Paul Graham is – rightly – regarded as an authority on startups, having done a successful one himself, and having seen hundreds pass through Y Combinator.
So what he says carries a lot of weight.
One thing he wrote, though, seems to have not been completely understood by many people.
Not having a cofounder is a real problem. A startup is too much for one person to bear. And though we differ from other investors on a lot of questions, we all agree on this. All investors, without exception, are more likely to fund you with a cofounder than without.
Having read this, a lot of people decided they absolutely, positively must find themselves a cofounder at any cost – because it’s what you have to do. But from everything I’ve seen and read, that’s backwards: the good cofounders are the ones you come by naturally, the ones you already have a lot of history with. People you already know you can count on, because you have already.
It’s a little tiny bit like having a baby: long term, things usually go better if you have one with someone you’re really in love with and committed to, rather than the first person you come across who is willing and happens to have a complementary set of reproductive organs.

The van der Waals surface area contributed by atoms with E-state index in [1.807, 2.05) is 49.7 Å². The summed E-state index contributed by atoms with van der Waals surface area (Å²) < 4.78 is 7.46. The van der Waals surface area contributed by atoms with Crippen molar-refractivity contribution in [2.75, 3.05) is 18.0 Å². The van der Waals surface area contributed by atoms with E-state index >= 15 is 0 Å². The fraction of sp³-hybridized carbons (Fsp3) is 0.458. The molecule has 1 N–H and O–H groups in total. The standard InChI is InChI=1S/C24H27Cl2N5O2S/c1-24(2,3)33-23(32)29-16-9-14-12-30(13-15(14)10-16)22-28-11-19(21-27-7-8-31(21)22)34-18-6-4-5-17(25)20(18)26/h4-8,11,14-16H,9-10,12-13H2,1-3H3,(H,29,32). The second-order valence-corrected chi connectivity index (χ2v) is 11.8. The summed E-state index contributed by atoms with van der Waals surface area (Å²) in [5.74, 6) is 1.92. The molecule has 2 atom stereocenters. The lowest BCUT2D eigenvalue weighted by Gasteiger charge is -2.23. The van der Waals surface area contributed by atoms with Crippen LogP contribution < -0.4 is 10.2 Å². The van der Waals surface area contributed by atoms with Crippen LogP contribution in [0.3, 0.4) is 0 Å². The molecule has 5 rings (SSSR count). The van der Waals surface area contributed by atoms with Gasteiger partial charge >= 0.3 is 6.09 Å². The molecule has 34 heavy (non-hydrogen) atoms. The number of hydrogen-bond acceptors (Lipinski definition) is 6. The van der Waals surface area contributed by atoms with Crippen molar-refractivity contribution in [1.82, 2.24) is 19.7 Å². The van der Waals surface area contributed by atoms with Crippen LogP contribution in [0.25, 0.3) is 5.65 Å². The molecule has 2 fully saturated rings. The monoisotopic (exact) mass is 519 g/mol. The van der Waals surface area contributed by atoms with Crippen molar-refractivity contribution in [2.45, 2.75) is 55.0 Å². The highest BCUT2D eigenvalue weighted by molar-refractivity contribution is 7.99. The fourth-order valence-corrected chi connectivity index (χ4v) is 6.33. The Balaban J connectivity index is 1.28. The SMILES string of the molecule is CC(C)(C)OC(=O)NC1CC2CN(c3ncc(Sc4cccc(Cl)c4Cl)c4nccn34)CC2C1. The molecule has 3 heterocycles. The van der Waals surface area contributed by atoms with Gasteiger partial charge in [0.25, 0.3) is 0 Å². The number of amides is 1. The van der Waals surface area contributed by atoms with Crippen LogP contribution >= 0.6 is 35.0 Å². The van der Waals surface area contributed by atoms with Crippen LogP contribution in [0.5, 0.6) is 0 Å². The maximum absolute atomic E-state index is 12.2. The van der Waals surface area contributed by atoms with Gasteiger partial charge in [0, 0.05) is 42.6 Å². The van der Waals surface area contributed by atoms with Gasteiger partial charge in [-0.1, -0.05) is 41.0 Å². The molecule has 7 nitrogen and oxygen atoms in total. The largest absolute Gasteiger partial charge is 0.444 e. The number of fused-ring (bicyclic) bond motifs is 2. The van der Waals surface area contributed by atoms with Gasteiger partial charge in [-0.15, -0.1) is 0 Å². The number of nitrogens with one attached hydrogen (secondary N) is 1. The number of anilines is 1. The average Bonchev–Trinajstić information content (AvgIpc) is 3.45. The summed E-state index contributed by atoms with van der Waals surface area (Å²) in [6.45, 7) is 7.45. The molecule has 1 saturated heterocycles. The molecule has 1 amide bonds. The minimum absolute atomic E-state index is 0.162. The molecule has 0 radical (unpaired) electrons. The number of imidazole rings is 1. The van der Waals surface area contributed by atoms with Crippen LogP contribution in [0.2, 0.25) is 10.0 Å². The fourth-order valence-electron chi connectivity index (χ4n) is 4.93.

This is, naturally, something of a catch-22, because by the time you get around to deciding to start the company, you probably already need to have that shared history and background with someone for them to make a good cofounder, but if you don’t have anyone like that available, it’s not like you can create that kind of bond overnight.
The “we need a cofounder at all costs” mentality reminds me a bit of “cargo cult programming“, which in turn takes its names from the cargo cults of the South Pacific: http://en.wikipedia.org/wiki/Cargo_cult who would perform rituals mimicking actions taken by soldiers in the hopes that it would bring more planes and boats full of “cargo”.
As they say in Italian, “meglio soli che male accompagnati”, which means “better to be alone than in bad company”.